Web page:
Yesterday we slaughtered four roosters. John is going to do a post about the experience of slaughtering, I’m going to post about what we made after! I will add a link to this article once he has posted his!
Becoming self sufficient and raising your own food is a series of trials and errors. This is true for gardening, cooking, canning, chickens, water collection, etc…. Rooster slaughters are particularly mixed for me because I am a vegetarian. I feel full of gratitude every time one of our birds becomes food for our family and love sharing this experience with friends and family. With that being said, its hard for me to actually consume the birds as I have been a vegetarian since 2003 and become physically ill when I eat the flesh. I can, on the other hand, eat the broth from bone soup quite easily.
So every time we do a slaughter I enjoy the challenge of figuring out what to do with the meat. Here is what we did this time, including any lessons learned.
Our first bird was barbequed on the grill. I didn’t get any pics, but it was a hit! After the slaughter was over we let the meat breathe for a few hours and seasoned with fresh garden herbs and some dried herbs. John started the grill mid-day and we smoked the bird for 4 hours. Of course, free range home grown chicken is more tough than factory farmed chicken, so some of our guests made comments about the tough texture. Those who had consumed backyard chickens before LOVED the dish and ate most of the bird.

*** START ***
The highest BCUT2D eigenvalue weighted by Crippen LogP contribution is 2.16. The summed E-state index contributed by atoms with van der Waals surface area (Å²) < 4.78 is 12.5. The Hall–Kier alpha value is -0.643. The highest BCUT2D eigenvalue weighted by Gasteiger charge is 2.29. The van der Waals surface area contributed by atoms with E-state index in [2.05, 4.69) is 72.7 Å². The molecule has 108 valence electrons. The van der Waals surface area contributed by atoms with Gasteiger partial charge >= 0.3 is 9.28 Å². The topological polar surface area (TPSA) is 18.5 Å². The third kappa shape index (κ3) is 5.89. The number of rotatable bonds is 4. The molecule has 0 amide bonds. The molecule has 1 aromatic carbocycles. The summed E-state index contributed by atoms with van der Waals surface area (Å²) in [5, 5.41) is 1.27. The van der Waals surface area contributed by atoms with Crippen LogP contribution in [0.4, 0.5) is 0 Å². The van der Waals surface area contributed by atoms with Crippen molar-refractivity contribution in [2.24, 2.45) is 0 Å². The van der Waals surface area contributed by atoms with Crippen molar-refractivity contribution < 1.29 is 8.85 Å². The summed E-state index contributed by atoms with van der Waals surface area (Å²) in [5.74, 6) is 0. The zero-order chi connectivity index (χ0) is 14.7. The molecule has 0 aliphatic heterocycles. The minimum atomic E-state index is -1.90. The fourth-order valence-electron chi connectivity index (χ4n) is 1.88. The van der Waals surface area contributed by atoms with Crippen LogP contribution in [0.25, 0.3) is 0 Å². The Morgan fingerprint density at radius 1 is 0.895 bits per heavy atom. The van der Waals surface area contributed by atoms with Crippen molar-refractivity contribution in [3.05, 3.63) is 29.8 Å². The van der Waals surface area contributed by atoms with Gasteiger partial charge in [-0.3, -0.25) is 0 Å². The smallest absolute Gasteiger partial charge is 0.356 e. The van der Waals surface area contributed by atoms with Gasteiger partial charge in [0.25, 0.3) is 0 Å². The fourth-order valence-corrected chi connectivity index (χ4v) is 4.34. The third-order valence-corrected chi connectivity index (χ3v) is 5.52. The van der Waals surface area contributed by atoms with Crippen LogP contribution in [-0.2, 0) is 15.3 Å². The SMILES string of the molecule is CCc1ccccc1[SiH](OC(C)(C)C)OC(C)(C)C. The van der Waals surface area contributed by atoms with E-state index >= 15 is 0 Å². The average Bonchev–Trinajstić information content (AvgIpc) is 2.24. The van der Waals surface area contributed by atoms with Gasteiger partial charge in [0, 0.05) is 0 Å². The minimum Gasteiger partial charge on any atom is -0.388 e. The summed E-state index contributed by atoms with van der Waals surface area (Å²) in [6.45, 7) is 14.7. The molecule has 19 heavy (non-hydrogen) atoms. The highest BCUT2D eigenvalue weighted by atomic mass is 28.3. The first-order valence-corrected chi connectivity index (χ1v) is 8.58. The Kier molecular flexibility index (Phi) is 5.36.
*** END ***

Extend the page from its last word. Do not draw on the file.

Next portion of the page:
The second bird was used to make two things. Our first attempt at chicken jerky and bone soup.
You can find the recipe we used for the chicken jerky here.
The bone soup didn’t go as well as planned 🙁
In the past we have cooked our chicken, bones, feet and all, in water for about 24 hours to make yummy broth. This time we did the same, including lots of garden veggies and fresh herbs. See the picture of all our garden selection added to the soup!
The first problem happened when I overflowed our Berky Water filter. To not waste good filtered water I poured two pitchers full of water into the soup that had been cooking for about 3 hours. This watered it down so much it tasted very very bland.
To overcome this, I upped the heat, removed the lid, added more spice and added flax seed mill to thicken it up. Then, for the overnight cook, I put the stove on low and went to bed. Unfortunately I woke up today to a burnt taste in the soup. I’m not sure what to do to over come the problem, but its still sitting on the stove with only one bowl consumed by me. I think it was turning up the heat to steam off the water. I wish I hadn’t done this, but alas, I did. Have you ever burnt soup? How do you overcome this?
I’m bummed about the soup and feel obligated to eat it nonetheless, since one of our birds gave their life to make it!
To see more photos of the day, please visit our family blog www.blushfamilyfarm.com